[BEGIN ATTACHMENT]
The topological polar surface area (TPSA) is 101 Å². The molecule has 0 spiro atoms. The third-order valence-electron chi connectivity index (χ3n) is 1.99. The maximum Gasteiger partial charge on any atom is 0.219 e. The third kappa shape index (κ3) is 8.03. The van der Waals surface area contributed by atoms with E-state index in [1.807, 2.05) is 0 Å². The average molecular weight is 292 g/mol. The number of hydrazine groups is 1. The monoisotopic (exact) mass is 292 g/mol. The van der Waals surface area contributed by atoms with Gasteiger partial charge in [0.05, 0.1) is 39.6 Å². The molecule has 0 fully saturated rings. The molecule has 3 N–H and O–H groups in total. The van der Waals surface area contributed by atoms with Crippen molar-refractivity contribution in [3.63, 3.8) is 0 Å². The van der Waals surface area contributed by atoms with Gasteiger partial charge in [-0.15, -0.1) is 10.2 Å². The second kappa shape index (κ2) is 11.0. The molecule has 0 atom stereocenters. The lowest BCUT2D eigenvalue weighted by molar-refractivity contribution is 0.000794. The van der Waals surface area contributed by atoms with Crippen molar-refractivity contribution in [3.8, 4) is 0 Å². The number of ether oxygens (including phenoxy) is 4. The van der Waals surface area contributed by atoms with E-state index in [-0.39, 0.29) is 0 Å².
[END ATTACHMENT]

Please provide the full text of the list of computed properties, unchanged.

The topological polar surface area (TPSA) is 101 Å². The molecule has 0 spiro atoms. The third-order valence-electron chi connectivity index (χ3n) is 1.99. The maximum Gasteiger partial charge on any atom is 0.219 e. The third kappa shape index (κ3) is 8.03. The van der Waals surface area contributed by atoms with E-state index in [1.807, 2.05) is 0 Å². The average molecular weight is 292 g/mol. The number of hydrazine groups is 1. The monoisotopic (exact) mass is 292 g/mol. The van der Waals surface area contributed by atoms with Gasteiger partial charge in [0.05, 0.1) is 39.6 Å². The molecule has 0 fully saturated rings. The molecule has 3 N–H and O–H groups in total. The van der Waals surface area contributed by atoms with Crippen molar-refractivity contribution in [3.63, 3.8) is 0 Å². The van der Waals surface area contributed by atoms with Gasteiger partial charge in [-0.15, -0.1) is 10.2 Å². The second kappa shape index (κ2) is 11.0. The molecule has 0 atom stereocenters. The lowest BCUT2D eigenvalue weighted by molar-refractivity contribution is 0.000794. The van der Waals surface area contributed by atoms with Crippen molar-refractivity contribution in [3.8, 4) is 0 Å². The number of ether oxygens (including phenoxy) is 4. The van der Waals surface area contributed by atoms with E-state index in [-0.39, 0.29) is 0 Å².